Indicator: CO-44 Marine chlorophyll concentration

Data

Changes in marine chlorophyll concentrations would ideally be measured by ocean colour analysis around the coastline of the continent and in estuarine waterways.

Unfortunately, no continent-wide data are available to provide an overall summary of either the general Chlorophyll condition of Australian coastal waters, or even on the incidence, extent, duration or severity of algal blooms. There are no ongoing systematic monitoring programs across subregions that compare and track changes over time.

In Antarctica, satellite data have shown significant ecosystem-level effects of exposure to ultraviolet B (UVB) radiation. This occurred below a threshold stratospheric ozone concentration of 300 Dobson Units (DU), reducing the seasonal increase of chlorophyll by around 60 per cent at less than 300 DU. Inhibition occurs over time scales greater than one day, suggesting this is due to indirect effects of exposure to enhanced UVB radiation.

Source: Robinson SA, Turnbull JD and Lovelock CE 2005, Impact of changes in natural ultraviolet radiation on pigment composition, physiological and morphological characteristics of the Antarctic moss, Grimma antarctici.

What the data mean

No data on marine chlorophyll variations in Australian waters are available but the data from Antarctica suggest that stratospheric ozone depletion can disrupt marine chlorophyll production. This in turn has the potential to affect both other organisms which depend on marine vegetation for food or habitat, and the capacity of the oceans to absorb carbon dioxide from the atmosphere.

Data Limitations

No data available.

Issues for which this is an indicator and why

Coasts and Oceans — Condition of the ocean and coastal waters - Condition of marine vegetation 

Changes in ocean colour mapped across the continent could give a broad indication of changes in marine chlorophyll and therefore of the condition of marine plant life at the continental level.

Coasts and Oceans — Condition of the ocean and coastal waters - Climatic and carbon dioxide factors 

Changes in marine chlorophyll would be indicative of changes in the ocean’s capacity to absorb carbon dioxide.

Other indicators for this issue:

Coasts and Oceans — Direct pressure of human activities on coasts and oceans - Direct pressure of coastal activities (other than shipping and fishing) 

Excesses of some marine plants, such as algae, are indicative of excess nutrients in the water. Algal blooms may in turn place pressure on other marine life by blocking off sunlight from the surface and preventing oxygenation through photosynthesis. Bacteria breeding in dead algae can also deoxygenate water. In the absence of continental data on actual occurrences of algal blooms, continental information on ocean colour in areas close to coastal areas of intensive human activity could serve as an indicator of areas suffering or at risk of algal blooms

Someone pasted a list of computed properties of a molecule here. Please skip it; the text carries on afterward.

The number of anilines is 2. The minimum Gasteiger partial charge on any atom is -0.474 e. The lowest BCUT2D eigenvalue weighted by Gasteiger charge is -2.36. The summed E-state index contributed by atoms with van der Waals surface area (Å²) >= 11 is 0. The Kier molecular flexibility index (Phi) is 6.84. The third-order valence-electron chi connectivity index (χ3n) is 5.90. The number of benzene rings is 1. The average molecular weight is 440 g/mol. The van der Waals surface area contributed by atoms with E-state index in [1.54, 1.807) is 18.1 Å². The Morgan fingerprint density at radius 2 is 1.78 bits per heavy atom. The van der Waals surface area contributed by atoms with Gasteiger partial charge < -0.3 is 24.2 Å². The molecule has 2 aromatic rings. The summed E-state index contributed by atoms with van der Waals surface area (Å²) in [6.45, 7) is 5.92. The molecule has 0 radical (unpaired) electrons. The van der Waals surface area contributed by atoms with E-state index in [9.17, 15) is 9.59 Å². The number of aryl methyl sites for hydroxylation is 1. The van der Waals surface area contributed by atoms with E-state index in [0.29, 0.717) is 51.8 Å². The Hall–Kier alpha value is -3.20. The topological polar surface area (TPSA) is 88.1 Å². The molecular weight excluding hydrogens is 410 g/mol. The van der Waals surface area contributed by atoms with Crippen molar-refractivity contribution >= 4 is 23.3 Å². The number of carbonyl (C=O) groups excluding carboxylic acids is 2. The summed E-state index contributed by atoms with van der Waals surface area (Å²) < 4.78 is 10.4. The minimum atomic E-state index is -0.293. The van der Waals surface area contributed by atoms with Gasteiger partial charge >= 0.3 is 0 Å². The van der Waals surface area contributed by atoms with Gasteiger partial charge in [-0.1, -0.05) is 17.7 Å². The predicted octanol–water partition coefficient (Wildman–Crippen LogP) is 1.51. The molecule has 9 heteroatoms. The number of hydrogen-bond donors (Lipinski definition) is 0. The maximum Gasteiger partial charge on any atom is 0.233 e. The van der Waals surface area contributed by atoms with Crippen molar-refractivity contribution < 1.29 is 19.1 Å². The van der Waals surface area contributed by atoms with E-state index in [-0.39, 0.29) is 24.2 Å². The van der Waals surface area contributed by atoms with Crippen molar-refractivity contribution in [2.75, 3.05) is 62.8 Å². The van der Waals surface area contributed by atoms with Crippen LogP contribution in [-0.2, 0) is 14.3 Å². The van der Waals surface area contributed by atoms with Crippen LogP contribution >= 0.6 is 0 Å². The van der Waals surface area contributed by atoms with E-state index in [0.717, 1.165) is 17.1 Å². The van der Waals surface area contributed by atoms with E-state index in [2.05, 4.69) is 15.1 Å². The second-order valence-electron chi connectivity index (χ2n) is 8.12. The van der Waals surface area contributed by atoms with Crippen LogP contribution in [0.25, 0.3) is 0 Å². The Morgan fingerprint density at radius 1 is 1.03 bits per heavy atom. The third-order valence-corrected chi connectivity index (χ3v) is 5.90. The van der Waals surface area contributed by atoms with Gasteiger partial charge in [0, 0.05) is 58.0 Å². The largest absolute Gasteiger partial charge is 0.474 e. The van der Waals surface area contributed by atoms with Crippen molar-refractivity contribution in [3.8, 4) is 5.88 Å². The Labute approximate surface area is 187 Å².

Other indicators for this issue:

Coasts and Oceans — Contributions and pressures between the coasts and oceans and the atmosphere - Climate and carbon dioxide 

Condition of marine plant life is a primary determinant of the ocean’s capacity to act as a greenhouse sink, and therefore of the contributions and pressures operating between the ocean and the atmosphere.

Other indicators for this issue:

Coasts and Oceans — Contributions and pressures between the coasts and oceans and the atmosphere - Ozone depletion 

Marine plant life, especially phytoplankton, is especially vulnerable to UV radiation. A change in health of phytoplankton, combined with an increase in UV radiation at the surface, could be indicative of increased pressure from ozone depletion.

Other indicators for this issue:

Biodiversity — Species, habitats and ecological communities - Condition of marine biodiversity: Condition of marine vegetation 

The health of marine plant life is essential to the health of marine biodiversity more broadly. A change in ocean colour or number of reported algal blooms could be indicative of a change in the condition of marine plant life.

Biodiversity — Pressures on biodiversity - Climate variability 

The capacity of marine plant life to absorb atmospheric carbon and release oxygen is an indirect indicator for the pressure of greenhouse gases on the atmosphere and thus for climate change.

Other indicators for this issue:

Biodiversity — Pressures on biodiversity - Pressures on marine biodiversity: Pressures on coasts and oceans arising from multiple causes 

The full range of human activities involving the coasts and oceans can impact on the condition of marine plant life.

Other indicators for this issue:

Biodiversity — Pressures on biodiversity - Pressures on marine biodiversity: pressures of coastal activities 

A range of coastal activities result in pollution which has the potential to impact on coastal and marine vegetation.

Other indicators for this issue:

Atmosphere — Climate variability and change - Greenhouse 

Marine carbon helps to absorb atmospheric carbon. Changes in marine carbon levels could signal a reduced or increased capacity for the oceans to absorb greenhouse gases from the atmosphere.

Other indicators for this issue:

Further Information